Riches are like flowers and plants in the mountains (meditation)

Why have so many people learnt so much from Chan since the ancient times? Is it able to bless them? No, it is believed to develop their wisdom, which can make them feel happy and liberated getting at ease and joy.

We can think about our own role in this society, and think about where “I” is and where we are going? What can “I” do for this society? People pursue fame, but they don’t know what they can give. When your own virtue is not enough, you can’t control it even if you give yourself fame.

There are three kinds of wealth:

the first kind is like flowers and plants in the mountains, which bloom in spring and bear fruit in autumn. This is the wealth gained by virtue;

the second kind is like flowers and plants in pots, which can only blossom and bear fruit through human cultivation. The wealth gained by fame;

the third is wealth gained by power, like picking up flowers from the ground and putting them in a vase. It looks very beautiful today, but withered away in two or three days.

If you want your wealth to last, you need to be virtuous and let it bloom naturally in spring like the flowers and plants in the mountains. We must make great aspirations and dedicate our own strength to this world; your strength may be small, as long as you work hard and persist, a single spark can start a prairie fire. This is the “reproduction of love”.

As long as you spread love, one person can spread it to ten people, and those ten people can spread it to a hundred people. In this way, the power will be infinite.

Generally speaking, a person is evaluated only by his wealth, reputation and title. Some people have so many titles, one business card can’t be printed twice, and they have to be folded. With so many titles, there are only one or two of them.

Chan talks about subtraction. Constantly decreasing to nothing, decreasing to emptiness. When your inner pursuit of fame, fame and good fortune is zero, the energy produced by you will increase exponentially. Isn’t it stupid to show off to others as a chairman in the kindergarten when you go to a parent-teacher conference? On that occasion, you, like the workers and farmers, were your child’s father.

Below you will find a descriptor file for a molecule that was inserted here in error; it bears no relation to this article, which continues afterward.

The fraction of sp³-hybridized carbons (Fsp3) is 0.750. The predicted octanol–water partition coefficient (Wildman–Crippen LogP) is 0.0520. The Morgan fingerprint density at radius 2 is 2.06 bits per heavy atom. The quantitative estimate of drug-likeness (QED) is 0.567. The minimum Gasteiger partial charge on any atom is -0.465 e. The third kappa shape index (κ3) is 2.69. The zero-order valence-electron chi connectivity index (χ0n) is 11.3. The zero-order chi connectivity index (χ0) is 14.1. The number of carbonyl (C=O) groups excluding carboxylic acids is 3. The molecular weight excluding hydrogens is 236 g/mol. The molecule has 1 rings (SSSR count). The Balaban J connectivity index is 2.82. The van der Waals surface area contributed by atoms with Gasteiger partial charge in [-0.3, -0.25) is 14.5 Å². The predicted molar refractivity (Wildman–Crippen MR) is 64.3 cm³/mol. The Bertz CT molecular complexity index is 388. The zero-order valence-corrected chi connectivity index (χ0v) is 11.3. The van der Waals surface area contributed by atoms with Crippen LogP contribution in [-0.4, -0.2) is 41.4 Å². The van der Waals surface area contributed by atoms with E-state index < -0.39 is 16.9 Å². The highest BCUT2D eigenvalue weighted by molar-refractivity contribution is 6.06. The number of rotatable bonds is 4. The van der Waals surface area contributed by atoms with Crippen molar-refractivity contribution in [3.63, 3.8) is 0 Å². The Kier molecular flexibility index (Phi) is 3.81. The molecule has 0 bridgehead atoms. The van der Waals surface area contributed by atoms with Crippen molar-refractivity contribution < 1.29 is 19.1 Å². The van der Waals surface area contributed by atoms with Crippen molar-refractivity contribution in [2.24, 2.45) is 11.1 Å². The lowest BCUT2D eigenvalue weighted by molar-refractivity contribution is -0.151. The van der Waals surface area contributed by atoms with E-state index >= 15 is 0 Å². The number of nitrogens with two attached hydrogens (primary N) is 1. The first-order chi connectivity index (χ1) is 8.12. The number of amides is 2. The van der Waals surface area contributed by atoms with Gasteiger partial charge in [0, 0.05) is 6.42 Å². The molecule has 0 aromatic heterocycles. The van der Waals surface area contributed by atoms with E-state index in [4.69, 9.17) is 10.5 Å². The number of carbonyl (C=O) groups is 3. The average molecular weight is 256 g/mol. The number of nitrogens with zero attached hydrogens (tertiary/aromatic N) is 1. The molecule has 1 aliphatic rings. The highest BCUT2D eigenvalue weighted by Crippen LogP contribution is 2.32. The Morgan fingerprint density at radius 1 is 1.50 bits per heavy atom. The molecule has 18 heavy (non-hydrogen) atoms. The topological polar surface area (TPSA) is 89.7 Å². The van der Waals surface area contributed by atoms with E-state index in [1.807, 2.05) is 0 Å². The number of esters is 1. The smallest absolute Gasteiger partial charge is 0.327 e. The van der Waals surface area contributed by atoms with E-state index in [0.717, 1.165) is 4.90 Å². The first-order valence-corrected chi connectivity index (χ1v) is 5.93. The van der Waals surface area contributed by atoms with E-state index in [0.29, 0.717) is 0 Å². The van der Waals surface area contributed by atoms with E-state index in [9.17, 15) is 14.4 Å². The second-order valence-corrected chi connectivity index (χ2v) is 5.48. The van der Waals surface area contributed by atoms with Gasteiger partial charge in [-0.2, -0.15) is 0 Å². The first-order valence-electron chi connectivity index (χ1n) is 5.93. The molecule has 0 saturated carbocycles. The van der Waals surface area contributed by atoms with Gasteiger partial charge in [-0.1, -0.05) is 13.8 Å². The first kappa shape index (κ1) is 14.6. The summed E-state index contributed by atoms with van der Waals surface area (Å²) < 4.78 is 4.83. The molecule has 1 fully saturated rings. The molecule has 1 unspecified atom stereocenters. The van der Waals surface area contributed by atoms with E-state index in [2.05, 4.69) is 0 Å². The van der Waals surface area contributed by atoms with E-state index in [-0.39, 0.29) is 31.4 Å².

All the burdens must be removed, so that you can be at ease and humble when you are empty, so that you can really learn. Why does a person learn knowledge the fastest when he is young, and his learning efficiency becomes lower and lower as he grows older? To a large extent it is because when you were young you had a humble heart and kept yourself low; and humility is the greatest nobility, which allows you to learn the most things.

Before the Buddha had enlightened, he had studied with various people, many of whom were his teachers. Only a mentor can enable you to continuously learn new knowledge and think about deeper problems. In fact, the happiest thing is to be a student, put down your identity and shelf, and always be a humble student, so that you can grow. Without a heart to be a student, your energy is blocked.

Meditation is to zero oneself. We have troubles and obstacles every day, because you see yourself as a real solid body. When one solid body meets another solid body, contradictions arise from this. Emptiness is to make yourself look like nothingness. It doesn’t matter if anything comes over, so do you still have troubles? Do you still care? Am I slow? Am I clingy?

When there are none of these things, no one can hurt you. Empty is the highest state of life, and empty is the most ultimate wisdom. When you are empty, infinite wisdom can arise in your heart. Our earth is floating in the air, and our karma, an innate desire, binds our hearts to this earth, and we can’t get rid of it.

Therefore, we have to practice and get rid of all the things that bother us in this world. Once you have a trace of greed, attachment, and can’t let go, your heart will not be free; if you can’t return to zero or empty, it’s so hard to be fully happy.

Return to zero, return to emptiness, is our daily practice method of meditation and self-contemplation.

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